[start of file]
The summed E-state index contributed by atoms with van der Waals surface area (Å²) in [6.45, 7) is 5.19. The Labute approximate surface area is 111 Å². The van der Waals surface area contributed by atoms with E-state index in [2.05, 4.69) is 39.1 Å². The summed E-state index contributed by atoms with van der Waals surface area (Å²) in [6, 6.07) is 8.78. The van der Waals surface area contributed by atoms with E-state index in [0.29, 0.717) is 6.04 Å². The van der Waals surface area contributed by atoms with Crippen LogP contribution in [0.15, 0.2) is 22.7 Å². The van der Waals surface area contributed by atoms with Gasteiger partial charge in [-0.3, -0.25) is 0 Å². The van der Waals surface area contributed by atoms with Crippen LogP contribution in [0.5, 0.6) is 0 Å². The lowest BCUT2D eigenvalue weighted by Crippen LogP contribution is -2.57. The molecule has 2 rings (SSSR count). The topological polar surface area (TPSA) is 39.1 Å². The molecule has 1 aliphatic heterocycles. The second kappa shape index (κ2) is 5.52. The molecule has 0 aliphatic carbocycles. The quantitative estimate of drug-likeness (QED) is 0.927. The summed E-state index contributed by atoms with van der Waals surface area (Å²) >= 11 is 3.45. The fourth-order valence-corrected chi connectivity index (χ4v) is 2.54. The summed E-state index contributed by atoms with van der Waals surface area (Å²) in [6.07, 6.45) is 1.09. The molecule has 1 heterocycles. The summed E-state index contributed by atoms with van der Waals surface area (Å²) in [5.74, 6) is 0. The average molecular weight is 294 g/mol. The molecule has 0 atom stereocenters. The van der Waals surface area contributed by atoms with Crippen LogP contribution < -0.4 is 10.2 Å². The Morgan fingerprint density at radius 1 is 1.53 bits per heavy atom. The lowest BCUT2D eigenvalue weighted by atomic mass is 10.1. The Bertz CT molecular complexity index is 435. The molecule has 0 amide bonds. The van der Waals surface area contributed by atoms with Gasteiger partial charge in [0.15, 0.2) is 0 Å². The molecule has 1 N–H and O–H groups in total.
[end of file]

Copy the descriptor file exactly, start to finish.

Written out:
The summed E-state index contributed by atoms with van der Waals surface area (Å²) in [6.45, 7) is 5.19. The Labute approximate surface area is 111 Å². The van der Waals surface area contributed by atoms with E-state index in [2.05, 4.69) is 39.1 Å². The summed E-state index contributed by atoms with van der Waals surface area (Å²) in [6, 6.07) is 8.78. The van der Waals surface area contributed by atoms with E-state index in [0.29, 0.717) is 6.04 Å². The van der Waals surface area contributed by atoms with Crippen LogP contribution in [0.15, 0.2) is 22.7 Å². The van der Waals surface area contributed by atoms with Gasteiger partial charge in [-0.3, -0.25) is 0 Å². The van der Waals surface area contributed by atoms with Crippen LogP contribution in [0.5, 0.6) is 0 Å². The lowest BCUT2D eigenvalue weighted by Crippen LogP contribution is -2.57. The molecule has 2 rings (SSSR count). The topological polar surface area (TPSA) is 39.1 Å². The molecule has 1 aliphatic heterocycles. The second kappa shape index (κ2) is 5.52. The molecule has 0 aliphatic carbocycles. The quantitative estimate of drug-likeness (QED) is 0.927. The summed E-state index contributed by atoms with van der Waals surface area (Å²) >= 11 is 3.45. The fourth-order valence-corrected chi connectivity index (χ4v) is 2.54. The summed E-state index contributed by atoms with van der Waals surface area (Å²) in [6.07, 6.45) is 1.09. The molecule has 1 heterocycles. The summed E-state index contributed by atoms with van der Waals surface area (Å²) in [5.74, 6) is 0. The average molecular weight is 294 g/mol. The molecule has 0 atom stereocenters. The van der Waals surface area contributed by atoms with Crippen LogP contribution < -0.4 is 10.2 Å². The Morgan fingerprint density at radius 1 is 1.53 bits per heavy atom. The lowest BCUT2D eigenvalue weighted by atomic mass is 10.1. The Bertz CT molecular complexity index is 435. The molecule has 0 amide bonds. The van der Waals surface area contributed by atoms with Gasteiger partial charge in [0.15, 0.2) is 0 Å². The molecule has 1 N–H and O–H groups in total.